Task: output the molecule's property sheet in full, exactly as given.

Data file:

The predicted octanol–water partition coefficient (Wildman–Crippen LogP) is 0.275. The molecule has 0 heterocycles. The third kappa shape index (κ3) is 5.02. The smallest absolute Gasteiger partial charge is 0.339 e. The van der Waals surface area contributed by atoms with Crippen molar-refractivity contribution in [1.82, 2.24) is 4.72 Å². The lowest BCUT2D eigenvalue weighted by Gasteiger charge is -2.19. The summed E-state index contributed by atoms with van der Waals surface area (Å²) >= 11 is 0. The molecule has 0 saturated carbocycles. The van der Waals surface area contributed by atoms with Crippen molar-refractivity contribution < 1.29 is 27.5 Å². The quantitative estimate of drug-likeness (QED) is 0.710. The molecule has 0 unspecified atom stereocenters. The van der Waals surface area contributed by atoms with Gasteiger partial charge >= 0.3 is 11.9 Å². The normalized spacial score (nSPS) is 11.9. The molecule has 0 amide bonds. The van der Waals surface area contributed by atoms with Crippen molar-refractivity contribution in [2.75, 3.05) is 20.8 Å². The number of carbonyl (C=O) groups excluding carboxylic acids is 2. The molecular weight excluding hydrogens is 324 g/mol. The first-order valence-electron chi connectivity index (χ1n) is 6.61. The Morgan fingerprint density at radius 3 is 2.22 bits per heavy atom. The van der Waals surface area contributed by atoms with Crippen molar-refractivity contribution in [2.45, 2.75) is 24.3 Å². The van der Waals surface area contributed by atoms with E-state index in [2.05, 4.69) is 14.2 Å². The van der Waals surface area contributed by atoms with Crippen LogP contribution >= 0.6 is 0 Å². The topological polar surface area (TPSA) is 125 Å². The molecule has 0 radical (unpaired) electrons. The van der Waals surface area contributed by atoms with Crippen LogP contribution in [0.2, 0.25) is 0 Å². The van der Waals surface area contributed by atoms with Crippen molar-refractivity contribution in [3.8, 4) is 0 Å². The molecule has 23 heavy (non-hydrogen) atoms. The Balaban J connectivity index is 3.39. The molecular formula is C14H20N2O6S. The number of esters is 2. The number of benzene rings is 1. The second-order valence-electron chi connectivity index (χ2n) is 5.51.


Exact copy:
The predicted octanol–water partition coefficient (Wildman–Crippen LogP) is 0.275. The molecule has 0 heterocycles. The third kappa shape index (κ3) is 5.02. The smallest absolute Gasteiger partial charge is 0.339 e. The van der Waals surface area contributed by atoms with Crippen molar-refractivity contribution in [1.82, 2.24) is 4.72 Å². The lowest BCUT2D eigenvalue weighted by Gasteiger charge is -2.19. The summed E-state index contributed by atoms with van der Waals surface area (Å²) >= 11 is 0. The molecule has 0 saturated carbocycles. The van der Waals surface area contributed by atoms with Crippen molar-refractivity contribution < 1.29 is 27.5 Å². The quantitative estimate of drug-likeness (QED) is 0.710. The molecule has 0 unspecified atom stereocenters. The van der Waals surface area contributed by atoms with Gasteiger partial charge >= 0.3 is 11.9 Å². The normalized spacial score (nSPS) is 11.9. The molecule has 0 amide bonds. The van der Waals surface area contributed by atoms with Crippen molar-refractivity contribution in [2.75, 3.05) is 20.8 Å². The number of carbonyl (C=O) groups excluding carboxylic acids is 2. The molecular weight excluding hydrogens is 324 g/mol. The first-order valence-electron chi connectivity index (χ1n) is 6.61. The Morgan fingerprint density at radius 3 is 2.22 bits per heavy atom. The van der Waals surface area contributed by atoms with Crippen molar-refractivity contribution in [2.45, 2.75) is 24.3 Å². The van der Waals surface area contributed by atoms with E-state index in [2.05, 4.69) is 14.2 Å². The van der Waals surface area contributed by atoms with Crippen LogP contribution >= 0.6 is 0 Å². The topological polar surface area (TPSA) is 125 Å². The molecule has 0 radical (unpaired) electrons. The van der Waals surface area contributed by atoms with Crippen LogP contribution in [0.2, 0.25) is 0 Å². The van der Waals surface area contributed by atoms with Crippen molar-refractivity contribution in [3.8, 4) is 0 Å². The molecule has 23 heavy (non-hydrogen) atoms. The Balaban J connectivity index is 3.39. The molecular formula is C14H20N2O6S. The number of esters is 2. The number of benzene rings is 1. The second-order valence-electron chi connectivity index (χ2n) is 5.51.